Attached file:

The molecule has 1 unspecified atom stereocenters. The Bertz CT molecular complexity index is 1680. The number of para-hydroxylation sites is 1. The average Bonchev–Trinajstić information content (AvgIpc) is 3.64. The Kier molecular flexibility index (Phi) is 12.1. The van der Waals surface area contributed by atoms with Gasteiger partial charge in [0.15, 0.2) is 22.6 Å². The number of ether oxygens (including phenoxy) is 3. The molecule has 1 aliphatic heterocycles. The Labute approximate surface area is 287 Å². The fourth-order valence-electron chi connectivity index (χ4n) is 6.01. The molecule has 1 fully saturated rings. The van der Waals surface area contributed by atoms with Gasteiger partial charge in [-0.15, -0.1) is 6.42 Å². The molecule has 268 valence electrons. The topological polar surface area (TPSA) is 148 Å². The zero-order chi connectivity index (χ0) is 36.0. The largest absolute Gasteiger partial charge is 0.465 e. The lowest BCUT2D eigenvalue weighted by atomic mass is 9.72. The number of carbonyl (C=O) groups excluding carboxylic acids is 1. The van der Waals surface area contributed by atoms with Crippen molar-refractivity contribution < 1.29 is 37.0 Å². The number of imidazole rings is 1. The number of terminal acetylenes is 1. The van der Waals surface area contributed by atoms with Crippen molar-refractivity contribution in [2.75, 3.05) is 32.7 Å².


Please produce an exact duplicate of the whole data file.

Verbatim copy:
The molecule has 1 unspecified atom stereocenters. The Bertz CT molecular complexity index is 1680. The number of para-hydroxylation sites is 1. The average Bonchev–Trinajstić information content (AvgIpc) is 3.64. The Kier molecular flexibility index (Phi) is 12.1. The van der Waals surface area contributed by atoms with Gasteiger partial charge in [0.15, 0.2) is 22.6 Å². The number of ether oxygens (including phenoxy) is 3. The molecule has 1 aliphatic heterocycles. The Labute approximate surface area is 287 Å². The fourth-order valence-electron chi connectivity index (χ4n) is 6.01. The molecule has 1 fully saturated rings. The van der Waals surface area contributed by atoms with Gasteiger partial charge in [-0.15, -0.1) is 6.42 Å². The molecule has 268 valence electrons. The topological polar surface area (TPSA) is 148 Å². The zero-order chi connectivity index (χ0) is 36.0. The largest absolute Gasteiger partial charge is 0.465 e. The lowest BCUT2D eigenvalue weighted by atomic mass is 9.72. The number of carbonyl (C=O) groups excluding carboxylic acids is 1. The van der Waals surface area contributed by atoms with Crippen molar-refractivity contribution < 1.29 is 37.0 Å². The number of imidazole rings is 1. The number of terminal acetylenes is 1. The van der Waals surface area contributed by atoms with Crippen molar-refractivity contribution in [2.75, 3.05) is 32.7 Å².